Hydro One has entered into a new partnership with First Nations leaders across Ontario.
All new major transmission line projects, including the five new lines under development in southwestern Ontario, will be built in a 50-50 equity partnership.
"For too long, First Nations have borne the impacts of infrastructure development in their traditional territories without seeing the benefits. We recognize that we did not always get it right, and this equity model signals a significant shift in how Hydro One will work with First Nations," said Megan Telford, Chief Human Resources Officer, Hydro One. "For our collective success, we must continue to push existing boundaries. Hydro One is committed to its journey of taking meaningful action to advance Reconciliation and we will continue to listen to and learn from Indigenous communities with a focus on building trusting and long-lasting relationships."
The model will offer First Nations a 50 per cent equity stake in all future large-scale capital transmission line projects.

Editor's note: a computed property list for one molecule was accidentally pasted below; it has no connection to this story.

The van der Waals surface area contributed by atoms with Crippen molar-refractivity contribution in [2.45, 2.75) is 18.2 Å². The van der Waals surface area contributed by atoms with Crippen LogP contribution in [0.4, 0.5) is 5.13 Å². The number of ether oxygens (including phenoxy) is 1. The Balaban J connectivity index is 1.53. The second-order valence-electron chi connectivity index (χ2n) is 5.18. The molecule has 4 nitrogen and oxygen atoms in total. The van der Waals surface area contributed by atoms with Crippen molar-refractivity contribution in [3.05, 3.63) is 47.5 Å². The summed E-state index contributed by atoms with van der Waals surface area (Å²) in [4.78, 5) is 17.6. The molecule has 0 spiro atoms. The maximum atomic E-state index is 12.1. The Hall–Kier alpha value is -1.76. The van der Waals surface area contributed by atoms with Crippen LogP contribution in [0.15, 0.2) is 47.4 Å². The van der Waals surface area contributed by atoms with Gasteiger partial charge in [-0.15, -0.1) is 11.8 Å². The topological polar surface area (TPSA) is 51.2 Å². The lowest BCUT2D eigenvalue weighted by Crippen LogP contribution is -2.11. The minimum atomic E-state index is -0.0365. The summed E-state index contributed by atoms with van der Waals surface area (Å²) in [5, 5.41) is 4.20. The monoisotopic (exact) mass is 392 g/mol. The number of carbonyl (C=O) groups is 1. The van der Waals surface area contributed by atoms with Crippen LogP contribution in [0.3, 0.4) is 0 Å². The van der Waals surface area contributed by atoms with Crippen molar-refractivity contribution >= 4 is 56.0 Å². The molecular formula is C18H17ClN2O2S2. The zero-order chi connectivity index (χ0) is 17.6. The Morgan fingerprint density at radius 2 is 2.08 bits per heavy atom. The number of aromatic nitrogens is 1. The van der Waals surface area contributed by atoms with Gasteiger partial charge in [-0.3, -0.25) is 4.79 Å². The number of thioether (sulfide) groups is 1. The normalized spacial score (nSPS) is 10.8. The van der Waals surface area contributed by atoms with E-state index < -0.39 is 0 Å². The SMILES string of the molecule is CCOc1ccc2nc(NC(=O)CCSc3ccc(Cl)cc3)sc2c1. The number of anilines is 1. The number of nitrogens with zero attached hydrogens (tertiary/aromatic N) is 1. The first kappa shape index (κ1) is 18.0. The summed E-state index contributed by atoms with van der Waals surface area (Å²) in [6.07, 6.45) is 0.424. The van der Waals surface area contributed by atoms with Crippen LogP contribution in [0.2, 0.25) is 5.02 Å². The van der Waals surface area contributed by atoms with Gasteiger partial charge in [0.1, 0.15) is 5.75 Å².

"Caldwell First Nation is proud to be a partner with Hydro One in making sure communities and businesses in our treaty lands get the energy they need to grow and thrive. The economic benefits that come with infrastructure ownership are game-changing for the Three Fires Nations in southwestern Ontario, and for everyone who lives and works here." Chief Mary Duckworth, Caldwell First Nation.
Hydro One has also committed to increasing its Indigenous procurement spend to 5 per cent of all materials and services by 2026 and ensuring that 20 per cent of its corporate donations and sponsorships support Indigenous communities.